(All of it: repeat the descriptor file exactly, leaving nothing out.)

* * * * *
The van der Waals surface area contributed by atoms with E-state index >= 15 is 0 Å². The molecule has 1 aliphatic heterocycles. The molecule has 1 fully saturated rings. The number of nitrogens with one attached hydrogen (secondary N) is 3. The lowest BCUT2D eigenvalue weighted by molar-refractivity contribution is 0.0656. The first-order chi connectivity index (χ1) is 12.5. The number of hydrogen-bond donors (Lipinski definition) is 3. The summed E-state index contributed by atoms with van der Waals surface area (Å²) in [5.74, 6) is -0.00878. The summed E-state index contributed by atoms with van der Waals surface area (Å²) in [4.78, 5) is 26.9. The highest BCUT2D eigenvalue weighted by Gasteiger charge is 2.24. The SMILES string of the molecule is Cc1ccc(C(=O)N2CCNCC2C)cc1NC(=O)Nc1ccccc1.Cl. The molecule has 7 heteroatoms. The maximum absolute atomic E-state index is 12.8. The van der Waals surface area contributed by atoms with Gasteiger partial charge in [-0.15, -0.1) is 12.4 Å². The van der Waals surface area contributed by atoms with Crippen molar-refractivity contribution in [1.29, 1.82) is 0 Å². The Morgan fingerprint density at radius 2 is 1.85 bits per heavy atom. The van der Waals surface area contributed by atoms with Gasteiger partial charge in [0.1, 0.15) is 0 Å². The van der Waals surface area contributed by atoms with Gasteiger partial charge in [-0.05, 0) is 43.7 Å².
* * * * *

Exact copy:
The van der Waals surface area contributed by atoms with E-state index >= 15 is 0 Å². The molecule has 1 aliphatic heterocycles. The molecule has 1 fully saturated rings. The number of nitrogens with one attached hydrogen (secondary N) is 3. The lowest BCUT2D eigenvalue weighted by molar-refractivity contribution is 0.0656. The first-order chi connectivity index (χ1) is 12.5. The number of hydrogen-bond donors (Lipinski definition) is 3. The summed E-state index contributed by atoms with van der Waals surface area (Å²) in [5.74, 6) is -0.00878. The summed E-state index contributed by atoms with van der Waals surface area (Å²) in [4.78, 5) is 26.9. The highest BCUT2D eigenvalue weighted by Gasteiger charge is 2.24. The SMILES string of the molecule is Cc1ccc(C(=O)N2CCNCC2C)cc1NC(=O)Nc1ccccc1.Cl. The molecule has 7 heteroatoms. The maximum absolute atomic E-state index is 12.8. The van der Waals surface area contributed by atoms with Gasteiger partial charge in [-0.15, -0.1) is 12.4 Å². The van der Waals surface area contributed by atoms with Crippen molar-refractivity contribution in [1.29, 1.82) is 0 Å². The Morgan fingerprint density at radius 2 is 1.85 bits per heavy atom. The van der Waals surface area contributed by atoms with Gasteiger partial charge in [0.1, 0.15) is 0 Å². The van der Waals surface area contributed by atoms with Gasteiger partial charge in [-0.05, 0) is 43.7 Å².